So at a time when the best and the brightest are needed to stay right here and lead our local market out of the current economic morass, the government is driving them away.

Now how exactly is this economic recovery working?

Friday, April 10, 2009

Stress Tests For Executives

Is Geithner planning a stress test for executives?

Rick Wagoner, the former CEO of General Motors was, in essence, fired by the government. And last week's announcement that more top executives may have to go ... seemingly at the discretion of Tim Geithner ... was enough to make heads in the C-suite turn like a page out of the Exorcist.

I have nothing against Geithner ... but last I looked, his title is Secretary of the Treasury and he's been a government bureaucrat his entire career. Having formerly run one of the country's largest federally-funded career development programs, I know something about government-controlled enterprises.

At best, they're cumbersome and at worst, they're incompetent.

Performance metrics modeled on Sudoku

If the administration follows through on its threat to replace more CEO's, it's not much of a stretch to envision them replacing the rest of a company's executives, officers and board members. And, if my experience is any gauge, this will be accomplished by utilizing numbers that may not even remotely resemble any valid criteria.

I'm sure they mean well, but how can one expect government officials to understand and manage the intricacies of businesses in which they've never participated?

I'd rather have Jamie Dimon than Barney Frank calling the shots at JP Morgan.

Be careful what you wish for

However, the public outcry of "off with their heads" has taken hold and executives are under siege. By refusing to take back TARP funds the government has signaled that it stands ready to dictate to - and who is in - the C-suite.

In a recent survey, only 53% of the country asserted that capitalism is superior to socialism.

I guess our new business leaders will be Nancy Pelosi, Christopher Dodd ... maybe Al Franken.

Unfortunately, they won't be subject to stress tests, but they will be capable of subjecting American business to stress.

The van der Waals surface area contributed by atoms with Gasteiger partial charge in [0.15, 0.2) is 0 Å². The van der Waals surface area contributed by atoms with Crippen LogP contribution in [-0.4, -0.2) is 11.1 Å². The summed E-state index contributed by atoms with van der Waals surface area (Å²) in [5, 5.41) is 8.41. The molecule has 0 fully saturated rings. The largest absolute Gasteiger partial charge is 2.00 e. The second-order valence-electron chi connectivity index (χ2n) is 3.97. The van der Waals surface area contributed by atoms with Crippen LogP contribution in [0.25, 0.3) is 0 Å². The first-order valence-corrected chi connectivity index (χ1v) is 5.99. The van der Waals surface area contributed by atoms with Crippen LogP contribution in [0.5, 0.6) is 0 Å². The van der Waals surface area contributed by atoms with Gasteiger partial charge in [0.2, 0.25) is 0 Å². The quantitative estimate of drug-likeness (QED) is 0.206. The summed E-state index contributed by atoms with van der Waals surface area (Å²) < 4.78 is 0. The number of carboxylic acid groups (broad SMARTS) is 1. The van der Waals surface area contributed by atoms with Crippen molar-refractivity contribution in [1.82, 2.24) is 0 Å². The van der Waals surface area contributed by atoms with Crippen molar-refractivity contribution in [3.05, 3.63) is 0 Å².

Wednesday, April 1, 2009

The Unintended Consequences of Executive Compensation Limits

As the populist movement to punish all executives for the sins of a few gluttonous ones gains momentum, the facts and the fallout are being ignored.

Limiting executives' compensation while simultaneously raising their taxes is the ideal formula for decreasing productivity and "turning off" the leaders of corporate America. That's perfectly okay, if you like rudderless ships.

While executive comp limits may assuage the anger at the multimillion dollar bonuses given to a group of greedy Wall Streeters, the fact is the majority of executives making over $250,000 a year in the New York area are not drinking champagne on their yachts. Most senior-level employees work long hours and struggle with serious work-life balance issues as they try to not only do well at their jobs, but to juggle the demands of both family and business.

I know far too many people in leadership positions at their companies who are banging out emails at 11:00 PM and working weekends in order to ensure their companies survive ... and they earn far less than the salaries and bonuses that make the headlines.

But, in this environment, where just the title of executive can bring scorn, these hard-working people are seen as part of the problem when they are precisely the ones needed to lead American companies out of the current economic crisis.

When did doing well become a bad thing?

After letting this blog lie fallow for several weeks as I tried to catch up with my own practice and those folks seeking career help, I can attest to the disillusionment and discouragement that executives are experiencing. Instead of seeing years of hard work and commitment rewarded, they are being punished.

It's as if success in business is a crime which now carries a hefty fine.

Throughout our lives, we are taught to do the best we can ... status, prosperity and a better life are out there, we're told, if we give 110% effort to all we undertake.

But the current political, populist climate refutes that notion. Executives who have been diligent, resourceful, engaged and accomplished are being undermined by the very society that previously praised their efforts. The demand is still for 110%, however the status, prosperity and prospects for a better life seem to have been put on indefinite hold.

24/7 turns into 8/5

The fallout from limiting executive compensation is easy to see. Without being rewarded for their efforts, why would anyone work as hard? And without the long hours and dedication, how are companies going to grow?

That's the reality no one is talking about. As the outcry by politicans and government officials for executives to earn less grows louder and laws enacted to make it so, corporate growth is somehow lost in the din. It may satisfy the public rage and produce some easy votes but if you're not going to fairly compensate your leaders, where is the incentive to put in the time, innovate or for that matter, even care?

I need to check the definition of capitalism. Looks to me like it's changed over the last couple of months.